I have just seen a photo of Matt Vickers, MP for Stockton South and deputy chairman of the Conservative Party, posing outside a local hospital. Behind him the ambulance queue stretches to the edge of the picture. To be fair to Vickers, he is calling for “much needed” investment in the University Hospital of North Tees. But it would seem to take a degree of bare-faced cheek to use the current crisis in the NHS as a grinning photo-opportunity.
There are reports that the Government will, within the next few days, announce some sort of emergency package that might alleviate the situation, perhaps by buying up private care home beds to free up space in NHS hospitals. This is in response to a crisis that has been building for months and had been widely predicted. With reports of an extra 500 deaths a week because of A&E delays, something clearly had to be done. Or be seen to be done.
Why has it taken so long? Why has the NHS been allowed to collapse into such a state?
There has been no shortage of doctors and nurses warning this would happen. No shortage of frontline reports in the media of the chaos at A&E departments. There are, I think, three possible explanations for the relative inaction so far. I will take them in reverse order of probability.
One, there is the conspiracy theory that the Government wants the NHS to collapse so it can be sold off to US healthcare providers and run as a business, charging for its services. We know Rishi Sunak has had contact with such companies, apparently to no avail. I don’t generally buy conspiracy theories, and I don’t buy this one even if there are clearly plenty within the Tory Party and on the backbenches who would want to see this happen.
This is a useful explainer of what may or may not be happening. It is a complicated subject. The timescale, however, does not suggest a complete privatisation of the NHS is feasible within the 20 or so months this Government still has to run. I also believe any moves to do so would rebound on the Tories at the next election.
That’s one theory gone, then.
The second is that the Government is literally powerless to act. Sunak is under pressure from the right of the party to cut taxes, possibly in the spring Budget. There are plenty of reports that those MPs, tiring of his ineffectual rule, want to replace him with Boris Johnson (£), unthinkable though that might seem.
Injecting huge amounts of money into the NHS would be both politically disastrous, in that it would seem to rule out those tax cuts, and ineffective. It takes years to train up the necessary doctors and nurses, and invest in the necessary infrastructure, to turn the NHS around from its current state – certainly, it is not possible by the next election. Has the Government merely been putting its hands over its ears, metaphorically speaking, and hoping that by spring a natural decline in infections such as Covid and winter flu will make the problem go away? Or at least until now, when some sort of action is plainly needed?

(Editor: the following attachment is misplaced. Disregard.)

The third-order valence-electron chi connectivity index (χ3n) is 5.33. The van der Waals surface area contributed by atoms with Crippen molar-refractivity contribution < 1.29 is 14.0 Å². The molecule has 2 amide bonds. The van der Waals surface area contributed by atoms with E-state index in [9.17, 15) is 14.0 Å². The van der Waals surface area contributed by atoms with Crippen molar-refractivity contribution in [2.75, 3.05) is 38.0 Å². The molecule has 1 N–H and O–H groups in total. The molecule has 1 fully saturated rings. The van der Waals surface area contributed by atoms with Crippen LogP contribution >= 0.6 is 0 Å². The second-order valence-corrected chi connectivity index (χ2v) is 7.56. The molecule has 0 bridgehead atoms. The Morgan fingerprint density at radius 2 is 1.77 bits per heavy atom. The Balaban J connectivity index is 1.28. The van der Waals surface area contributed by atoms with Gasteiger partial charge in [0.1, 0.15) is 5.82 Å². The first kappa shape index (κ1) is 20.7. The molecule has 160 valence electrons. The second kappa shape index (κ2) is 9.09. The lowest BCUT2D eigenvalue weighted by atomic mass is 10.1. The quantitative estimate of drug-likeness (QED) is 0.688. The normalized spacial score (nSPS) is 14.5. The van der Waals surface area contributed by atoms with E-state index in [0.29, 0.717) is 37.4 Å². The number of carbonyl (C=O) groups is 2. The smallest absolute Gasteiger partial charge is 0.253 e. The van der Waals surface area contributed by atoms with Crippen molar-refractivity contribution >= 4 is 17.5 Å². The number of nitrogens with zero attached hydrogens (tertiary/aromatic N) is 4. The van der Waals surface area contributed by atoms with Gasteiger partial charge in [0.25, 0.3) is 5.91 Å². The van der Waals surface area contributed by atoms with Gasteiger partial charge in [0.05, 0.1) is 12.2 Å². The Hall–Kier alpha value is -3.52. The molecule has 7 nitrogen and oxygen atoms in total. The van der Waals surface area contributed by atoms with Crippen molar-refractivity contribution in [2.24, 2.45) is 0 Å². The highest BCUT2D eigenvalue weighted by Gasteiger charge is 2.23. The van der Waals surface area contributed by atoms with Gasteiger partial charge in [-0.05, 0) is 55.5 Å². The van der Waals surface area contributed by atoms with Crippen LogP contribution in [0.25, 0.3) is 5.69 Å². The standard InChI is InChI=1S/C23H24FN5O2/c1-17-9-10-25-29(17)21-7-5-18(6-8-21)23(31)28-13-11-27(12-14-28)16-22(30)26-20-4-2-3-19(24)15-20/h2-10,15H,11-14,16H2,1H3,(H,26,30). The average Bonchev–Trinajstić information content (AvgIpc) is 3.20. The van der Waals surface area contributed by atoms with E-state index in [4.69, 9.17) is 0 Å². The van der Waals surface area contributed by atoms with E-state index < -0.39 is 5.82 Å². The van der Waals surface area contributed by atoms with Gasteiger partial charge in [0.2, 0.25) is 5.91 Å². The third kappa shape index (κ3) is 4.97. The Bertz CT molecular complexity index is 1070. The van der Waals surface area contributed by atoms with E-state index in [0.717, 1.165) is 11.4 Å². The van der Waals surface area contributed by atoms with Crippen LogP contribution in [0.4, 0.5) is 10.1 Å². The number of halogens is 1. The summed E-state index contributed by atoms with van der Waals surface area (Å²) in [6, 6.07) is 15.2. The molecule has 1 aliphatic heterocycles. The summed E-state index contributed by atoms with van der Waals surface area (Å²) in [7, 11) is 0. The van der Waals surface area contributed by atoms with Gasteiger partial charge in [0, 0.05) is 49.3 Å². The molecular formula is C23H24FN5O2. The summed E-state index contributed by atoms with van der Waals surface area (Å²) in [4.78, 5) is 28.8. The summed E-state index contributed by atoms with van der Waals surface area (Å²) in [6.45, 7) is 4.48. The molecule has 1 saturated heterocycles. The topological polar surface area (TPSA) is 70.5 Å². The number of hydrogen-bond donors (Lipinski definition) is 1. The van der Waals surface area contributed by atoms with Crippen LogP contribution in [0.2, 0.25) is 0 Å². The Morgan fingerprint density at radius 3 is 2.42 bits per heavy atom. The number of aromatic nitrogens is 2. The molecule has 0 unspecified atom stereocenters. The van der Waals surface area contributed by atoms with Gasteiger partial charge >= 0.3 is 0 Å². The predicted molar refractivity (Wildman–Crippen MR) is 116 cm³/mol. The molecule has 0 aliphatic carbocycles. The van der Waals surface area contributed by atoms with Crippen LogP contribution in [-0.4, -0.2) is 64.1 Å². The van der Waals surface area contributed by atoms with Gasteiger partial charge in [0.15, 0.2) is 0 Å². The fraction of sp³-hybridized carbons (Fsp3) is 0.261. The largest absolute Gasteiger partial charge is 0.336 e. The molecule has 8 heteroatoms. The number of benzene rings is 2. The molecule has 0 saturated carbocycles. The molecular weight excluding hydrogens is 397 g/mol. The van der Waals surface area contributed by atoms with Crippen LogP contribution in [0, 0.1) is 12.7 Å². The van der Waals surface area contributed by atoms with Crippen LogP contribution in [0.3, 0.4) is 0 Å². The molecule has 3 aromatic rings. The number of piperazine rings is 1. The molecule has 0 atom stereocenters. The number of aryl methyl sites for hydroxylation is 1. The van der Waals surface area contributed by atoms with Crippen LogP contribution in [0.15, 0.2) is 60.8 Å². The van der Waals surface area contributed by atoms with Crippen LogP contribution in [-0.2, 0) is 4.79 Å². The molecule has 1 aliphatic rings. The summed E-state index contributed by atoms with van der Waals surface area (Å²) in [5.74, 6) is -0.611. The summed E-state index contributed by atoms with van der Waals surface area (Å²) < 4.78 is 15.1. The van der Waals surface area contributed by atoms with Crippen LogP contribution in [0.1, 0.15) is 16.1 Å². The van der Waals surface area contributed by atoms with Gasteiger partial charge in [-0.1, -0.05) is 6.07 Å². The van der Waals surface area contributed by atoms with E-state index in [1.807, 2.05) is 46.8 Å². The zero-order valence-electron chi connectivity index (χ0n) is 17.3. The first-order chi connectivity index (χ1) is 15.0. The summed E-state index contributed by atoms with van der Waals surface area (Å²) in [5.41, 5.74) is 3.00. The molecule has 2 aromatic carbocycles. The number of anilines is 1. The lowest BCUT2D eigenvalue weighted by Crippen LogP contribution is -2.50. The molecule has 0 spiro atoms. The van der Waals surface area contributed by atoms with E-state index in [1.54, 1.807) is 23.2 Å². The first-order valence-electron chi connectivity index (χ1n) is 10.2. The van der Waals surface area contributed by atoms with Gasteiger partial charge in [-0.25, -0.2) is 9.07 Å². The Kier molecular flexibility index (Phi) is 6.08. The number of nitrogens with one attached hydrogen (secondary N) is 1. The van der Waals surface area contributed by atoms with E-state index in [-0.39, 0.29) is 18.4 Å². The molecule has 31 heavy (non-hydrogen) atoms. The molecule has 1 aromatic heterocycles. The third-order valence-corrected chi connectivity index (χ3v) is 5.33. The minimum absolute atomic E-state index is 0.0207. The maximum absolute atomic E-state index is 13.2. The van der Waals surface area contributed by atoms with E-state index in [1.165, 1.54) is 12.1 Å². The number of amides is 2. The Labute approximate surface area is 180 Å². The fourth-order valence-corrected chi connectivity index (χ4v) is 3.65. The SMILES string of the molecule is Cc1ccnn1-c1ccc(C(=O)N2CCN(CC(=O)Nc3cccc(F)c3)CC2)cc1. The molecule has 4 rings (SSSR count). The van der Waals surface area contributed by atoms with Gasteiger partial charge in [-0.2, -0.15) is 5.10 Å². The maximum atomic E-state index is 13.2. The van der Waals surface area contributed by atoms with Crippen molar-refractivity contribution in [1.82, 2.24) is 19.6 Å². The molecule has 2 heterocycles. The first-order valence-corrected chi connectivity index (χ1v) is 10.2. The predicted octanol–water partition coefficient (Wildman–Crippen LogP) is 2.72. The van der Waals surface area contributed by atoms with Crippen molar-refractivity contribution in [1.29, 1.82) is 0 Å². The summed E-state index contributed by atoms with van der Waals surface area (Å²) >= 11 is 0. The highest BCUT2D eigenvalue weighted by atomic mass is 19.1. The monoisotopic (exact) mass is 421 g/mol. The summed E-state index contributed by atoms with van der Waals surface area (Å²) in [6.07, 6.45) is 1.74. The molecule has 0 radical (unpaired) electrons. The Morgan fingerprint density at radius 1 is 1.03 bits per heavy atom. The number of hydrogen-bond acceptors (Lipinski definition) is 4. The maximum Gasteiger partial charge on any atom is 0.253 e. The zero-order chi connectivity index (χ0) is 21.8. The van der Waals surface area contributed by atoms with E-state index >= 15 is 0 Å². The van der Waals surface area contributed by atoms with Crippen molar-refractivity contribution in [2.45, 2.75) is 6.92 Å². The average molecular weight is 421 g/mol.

The third solution is that they simply don’t care. I have known an awful lot of very rich people in my time writing about the City and business. Some are decent enough, willing to pay their taxes like the rest of us. Others are astonishingly callous and uncaring about those less fortunate or well off than them. Many avoid paying the right rate of tax because they are convinced that the money only goes to scroungers and skivers. They believe, disregarding the advantages that life has bestowed on them, that anyone putting in the required effort could be as rich as them.
We know that Johnson was happy to see “the bodies pile high in their thousands” during the pandemic rather than take effective measures against it. Johnson is, in my view, essentially amoral.
Most of the Cabinet are wealthy – Sunak and his family are reportedly richer than the Royal Family. Almost all will have private healthcare, although in an interview today with Laura Kuenssberg, Sunak refused to reveal if he does or not.
Have they, up to now, simply not cared about the death toll brought about by the predictable crisis in the NHS? They and their dependents are protected because of that private health cover. It is a chilling thought, but it would explain the relative inactivity on the NHS up until now. What is a few thousand dead, if they are old and unproductive? In the long run, it saves on pensions and healthcare costs.
I merely raise the idea. If this seems far-fetched, I leave you with the following quote. “Not to put too fine a point on it, from an entirely disinterested economic perspective, the COVID-19 might even prove mildly beneficial in the long term by disproportionately culling elderly dependents.”
This was written at the start of the pandemic by Jeremy Warner, economics commentator for The Daily Telegraph, the house organ of the Conservative Party, and widely commented on at the time.
It’s that word “culling” that really strikes a chill, isn’t it?